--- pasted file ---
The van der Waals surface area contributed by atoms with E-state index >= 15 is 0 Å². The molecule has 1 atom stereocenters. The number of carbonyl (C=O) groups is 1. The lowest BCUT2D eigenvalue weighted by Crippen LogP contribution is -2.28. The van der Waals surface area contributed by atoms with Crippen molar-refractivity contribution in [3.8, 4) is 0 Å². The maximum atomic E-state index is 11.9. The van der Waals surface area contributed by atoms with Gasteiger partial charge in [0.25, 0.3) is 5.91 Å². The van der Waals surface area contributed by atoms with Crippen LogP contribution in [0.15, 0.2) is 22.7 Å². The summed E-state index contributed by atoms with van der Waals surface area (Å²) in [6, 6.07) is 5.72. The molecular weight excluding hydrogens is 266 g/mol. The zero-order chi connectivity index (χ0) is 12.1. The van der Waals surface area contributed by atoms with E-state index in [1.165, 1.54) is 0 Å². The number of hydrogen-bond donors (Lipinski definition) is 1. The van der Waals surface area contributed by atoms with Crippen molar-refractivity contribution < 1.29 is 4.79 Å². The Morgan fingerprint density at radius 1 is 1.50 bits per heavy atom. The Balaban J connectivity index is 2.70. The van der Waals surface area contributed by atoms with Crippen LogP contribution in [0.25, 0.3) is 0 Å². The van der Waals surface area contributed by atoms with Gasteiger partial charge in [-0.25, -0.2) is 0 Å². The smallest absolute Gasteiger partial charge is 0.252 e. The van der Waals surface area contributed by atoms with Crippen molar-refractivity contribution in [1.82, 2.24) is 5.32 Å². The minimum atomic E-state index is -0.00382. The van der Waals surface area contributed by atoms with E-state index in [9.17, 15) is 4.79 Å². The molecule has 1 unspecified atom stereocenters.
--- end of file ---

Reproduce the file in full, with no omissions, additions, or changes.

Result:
The van der Waals surface area contributed by atoms with E-state index >= 15 is 0 Å². The molecule has 1 atom stereocenters. The number of carbonyl (C=O) groups is 1. The lowest BCUT2D eigenvalue weighted by Crippen LogP contribution is -2.28. The van der Waals surface area contributed by atoms with Crippen molar-refractivity contribution in [3.8, 4) is 0 Å². The maximum atomic E-state index is 11.9. The van der Waals surface area contributed by atoms with Gasteiger partial charge in [0.25, 0.3) is 5.91 Å². The van der Waals surface area contributed by atoms with Crippen LogP contribution in [0.15, 0.2) is 22.7 Å². The summed E-state index contributed by atoms with van der Waals surface area (Å²) in [6, 6.07) is 5.72. The molecular weight excluding hydrogens is 266 g/mol. The zero-order chi connectivity index (χ0) is 12.1. The van der Waals surface area contributed by atoms with E-state index in [1.165, 1.54) is 0 Å². The number of hydrogen-bond donors (Lipinski definition) is 1. The van der Waals surface area contributed by atoms with Crippen molar-refractivity contribution < 1.29 is 4.79 Å². The Morgan fingerprint density at radius 1 is 1.50 bits per heavy atom. The Balaban J connectivity index is 2.70. The van der Waals surface area contributed by atoms with Crippen LogP contribution in [0.25, 0.3) is 0 Å². The van der Waals surface area contributed by atoms with Gasteiger partial charge in [-0.25, -0.2) is 0 Å². The smallest absolute Gasteiger partial charge is 0.252 e. The van der Waals surface area contributed by atoms with Crippen molar-refractivity contribution in [1.82, 2.24) is 5.32 Å². The minimum atomic E-state index is -0.00382. The van der Waals surface area contributed by atoms with E-state index in [9.17, 15) is 4.79 Å². The molecule has 1 unspecified atom stereocenters.